Academics oppose adoption of controversial ethics code

The Council for Higher Education has called on academic institutions to adopt a controversial code of ethics that would ban lecturers from expressing their political views in the classroom, but academics have opposed the move saying it would “stifle academic freedom”, writes Lidar Gravé-Lazi for The Jerusalem Post.

The code, initially written by Professor Asa Kasher, the author of the Israeli Defense Forces’ code of conduct, outlined five principles that comprise the proposals, including a controversial ban on lecturers from calling for or engaging in activity promoting an academic boycott of Israel and its academic institutions as well as a ban on promoting party propaganda in classrooms. The code includes a clause prohibiting faculty from promoting the idea of boycotting Israel. It also prohibits lecturers from presenting personal political beliefs as those belonging to the institution.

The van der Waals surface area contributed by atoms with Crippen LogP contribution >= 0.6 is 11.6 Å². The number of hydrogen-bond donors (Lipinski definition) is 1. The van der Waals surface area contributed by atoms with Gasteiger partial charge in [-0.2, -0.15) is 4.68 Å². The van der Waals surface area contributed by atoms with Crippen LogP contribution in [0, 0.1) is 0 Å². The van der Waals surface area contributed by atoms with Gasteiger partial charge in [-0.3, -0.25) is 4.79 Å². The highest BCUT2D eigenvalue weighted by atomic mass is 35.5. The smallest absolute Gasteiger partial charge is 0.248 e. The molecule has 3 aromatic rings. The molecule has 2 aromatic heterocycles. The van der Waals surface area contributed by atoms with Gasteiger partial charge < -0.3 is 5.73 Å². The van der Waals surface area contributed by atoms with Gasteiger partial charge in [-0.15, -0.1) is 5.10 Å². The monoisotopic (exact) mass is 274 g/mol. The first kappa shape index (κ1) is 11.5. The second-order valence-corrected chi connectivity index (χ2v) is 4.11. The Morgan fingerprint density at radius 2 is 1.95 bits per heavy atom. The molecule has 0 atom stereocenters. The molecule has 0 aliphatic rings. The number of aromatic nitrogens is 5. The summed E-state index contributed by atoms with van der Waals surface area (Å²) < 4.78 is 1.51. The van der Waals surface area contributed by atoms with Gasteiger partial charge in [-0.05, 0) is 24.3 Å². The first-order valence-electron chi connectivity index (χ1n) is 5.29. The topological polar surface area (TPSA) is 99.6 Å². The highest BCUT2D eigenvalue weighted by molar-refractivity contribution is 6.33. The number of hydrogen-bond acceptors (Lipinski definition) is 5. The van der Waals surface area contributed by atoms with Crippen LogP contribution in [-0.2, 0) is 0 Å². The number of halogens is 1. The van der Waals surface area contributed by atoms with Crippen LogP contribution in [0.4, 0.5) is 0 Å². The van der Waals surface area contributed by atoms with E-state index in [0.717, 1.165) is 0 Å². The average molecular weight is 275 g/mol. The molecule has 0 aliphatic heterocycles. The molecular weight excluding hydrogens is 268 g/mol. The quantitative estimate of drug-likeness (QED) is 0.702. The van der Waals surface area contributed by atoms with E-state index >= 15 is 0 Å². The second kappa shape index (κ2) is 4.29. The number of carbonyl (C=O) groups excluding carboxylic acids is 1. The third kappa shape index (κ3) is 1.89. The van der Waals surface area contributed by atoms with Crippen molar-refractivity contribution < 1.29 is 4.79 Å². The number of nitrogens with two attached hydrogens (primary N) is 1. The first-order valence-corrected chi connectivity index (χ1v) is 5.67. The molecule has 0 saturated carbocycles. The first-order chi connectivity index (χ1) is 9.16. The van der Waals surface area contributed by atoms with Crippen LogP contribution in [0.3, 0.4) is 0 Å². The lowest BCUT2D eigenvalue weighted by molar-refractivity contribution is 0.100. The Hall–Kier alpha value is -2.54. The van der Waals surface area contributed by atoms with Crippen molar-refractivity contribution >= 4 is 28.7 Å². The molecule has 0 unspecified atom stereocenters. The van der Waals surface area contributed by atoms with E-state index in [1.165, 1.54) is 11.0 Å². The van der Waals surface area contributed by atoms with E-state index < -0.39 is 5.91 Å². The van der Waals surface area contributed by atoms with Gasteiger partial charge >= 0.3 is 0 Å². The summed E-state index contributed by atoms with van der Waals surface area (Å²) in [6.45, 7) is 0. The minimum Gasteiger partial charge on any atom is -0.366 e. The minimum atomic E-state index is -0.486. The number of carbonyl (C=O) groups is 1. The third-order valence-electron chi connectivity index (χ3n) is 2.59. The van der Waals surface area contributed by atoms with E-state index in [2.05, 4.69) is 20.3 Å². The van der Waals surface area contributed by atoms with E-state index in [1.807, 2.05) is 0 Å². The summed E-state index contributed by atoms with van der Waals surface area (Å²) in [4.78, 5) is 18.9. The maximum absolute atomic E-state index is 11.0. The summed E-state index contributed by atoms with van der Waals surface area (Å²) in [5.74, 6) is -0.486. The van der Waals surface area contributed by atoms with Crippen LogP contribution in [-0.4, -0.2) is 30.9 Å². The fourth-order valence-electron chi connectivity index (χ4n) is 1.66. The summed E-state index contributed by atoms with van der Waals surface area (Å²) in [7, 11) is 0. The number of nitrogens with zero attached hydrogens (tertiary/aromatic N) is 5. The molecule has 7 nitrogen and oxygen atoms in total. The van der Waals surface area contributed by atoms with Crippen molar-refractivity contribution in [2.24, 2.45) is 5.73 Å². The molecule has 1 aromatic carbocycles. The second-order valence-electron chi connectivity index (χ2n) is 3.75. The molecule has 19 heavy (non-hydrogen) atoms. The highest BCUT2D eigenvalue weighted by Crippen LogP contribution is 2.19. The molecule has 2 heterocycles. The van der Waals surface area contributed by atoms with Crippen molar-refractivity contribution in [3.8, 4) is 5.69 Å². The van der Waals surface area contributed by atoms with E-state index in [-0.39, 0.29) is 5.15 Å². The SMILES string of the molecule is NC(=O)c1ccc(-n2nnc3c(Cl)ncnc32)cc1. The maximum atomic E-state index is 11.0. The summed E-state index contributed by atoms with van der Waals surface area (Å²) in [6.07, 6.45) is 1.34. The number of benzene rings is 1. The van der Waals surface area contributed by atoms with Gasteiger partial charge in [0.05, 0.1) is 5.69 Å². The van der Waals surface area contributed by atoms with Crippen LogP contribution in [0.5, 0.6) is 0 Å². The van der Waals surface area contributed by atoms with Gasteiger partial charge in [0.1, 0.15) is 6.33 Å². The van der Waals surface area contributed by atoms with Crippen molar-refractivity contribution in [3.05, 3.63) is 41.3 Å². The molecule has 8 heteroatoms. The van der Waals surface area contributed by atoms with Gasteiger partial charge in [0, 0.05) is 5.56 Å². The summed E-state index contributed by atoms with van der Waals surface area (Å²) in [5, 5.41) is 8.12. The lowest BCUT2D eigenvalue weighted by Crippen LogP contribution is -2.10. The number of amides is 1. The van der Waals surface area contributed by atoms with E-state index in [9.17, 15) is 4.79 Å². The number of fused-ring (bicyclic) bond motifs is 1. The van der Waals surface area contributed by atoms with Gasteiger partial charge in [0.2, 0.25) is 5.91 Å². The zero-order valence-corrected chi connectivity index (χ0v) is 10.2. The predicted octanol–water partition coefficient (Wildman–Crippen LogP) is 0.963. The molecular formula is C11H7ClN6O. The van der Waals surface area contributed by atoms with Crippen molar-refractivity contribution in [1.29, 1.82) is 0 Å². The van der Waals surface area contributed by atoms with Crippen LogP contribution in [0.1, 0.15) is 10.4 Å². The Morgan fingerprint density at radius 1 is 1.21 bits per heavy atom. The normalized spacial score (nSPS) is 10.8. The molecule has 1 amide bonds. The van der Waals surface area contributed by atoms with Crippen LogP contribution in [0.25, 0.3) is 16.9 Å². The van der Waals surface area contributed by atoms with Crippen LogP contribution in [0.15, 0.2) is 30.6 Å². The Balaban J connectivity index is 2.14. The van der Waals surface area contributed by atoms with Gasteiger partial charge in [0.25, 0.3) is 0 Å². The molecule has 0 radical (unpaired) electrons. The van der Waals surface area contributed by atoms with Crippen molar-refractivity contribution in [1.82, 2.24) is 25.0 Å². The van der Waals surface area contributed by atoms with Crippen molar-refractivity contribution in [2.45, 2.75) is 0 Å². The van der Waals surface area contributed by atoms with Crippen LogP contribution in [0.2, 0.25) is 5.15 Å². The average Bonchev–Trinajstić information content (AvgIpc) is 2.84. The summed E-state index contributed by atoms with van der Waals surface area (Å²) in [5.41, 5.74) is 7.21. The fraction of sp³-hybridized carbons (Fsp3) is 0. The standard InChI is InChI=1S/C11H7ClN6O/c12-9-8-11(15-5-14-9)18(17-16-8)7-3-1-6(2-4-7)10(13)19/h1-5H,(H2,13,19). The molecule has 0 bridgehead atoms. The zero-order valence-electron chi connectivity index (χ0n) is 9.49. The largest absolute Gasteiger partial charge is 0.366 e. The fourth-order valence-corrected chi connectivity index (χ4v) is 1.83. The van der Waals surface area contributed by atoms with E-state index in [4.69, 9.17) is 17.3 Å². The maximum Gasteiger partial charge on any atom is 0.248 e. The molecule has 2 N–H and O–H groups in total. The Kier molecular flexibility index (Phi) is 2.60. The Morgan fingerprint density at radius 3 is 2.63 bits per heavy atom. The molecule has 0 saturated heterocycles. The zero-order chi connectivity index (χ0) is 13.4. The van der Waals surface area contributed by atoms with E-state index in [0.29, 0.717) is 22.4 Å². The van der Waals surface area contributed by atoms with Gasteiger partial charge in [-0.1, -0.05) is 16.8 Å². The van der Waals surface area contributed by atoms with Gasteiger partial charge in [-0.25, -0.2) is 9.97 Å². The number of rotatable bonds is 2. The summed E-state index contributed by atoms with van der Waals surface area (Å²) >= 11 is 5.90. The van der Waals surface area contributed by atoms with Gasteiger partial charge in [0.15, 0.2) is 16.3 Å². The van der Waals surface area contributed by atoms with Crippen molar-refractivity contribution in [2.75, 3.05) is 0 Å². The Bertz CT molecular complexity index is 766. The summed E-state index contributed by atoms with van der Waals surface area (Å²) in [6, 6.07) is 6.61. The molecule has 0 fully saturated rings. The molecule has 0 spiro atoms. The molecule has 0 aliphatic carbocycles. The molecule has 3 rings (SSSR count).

The council said the code will be adopted in the disciplinary rules of all academic institutions by the beginning of 2019, adding that the institutions will be required to report to the council on their implementation of the ethics code by the beginning of 2020. It has been sent to the heads of universities and colleges to provide their input and comments. Afterwards, it will return to the subcommittee for further discussion before the final version will be brought to the council’s plenum for a vote.
Full report on the Jerusalem Post site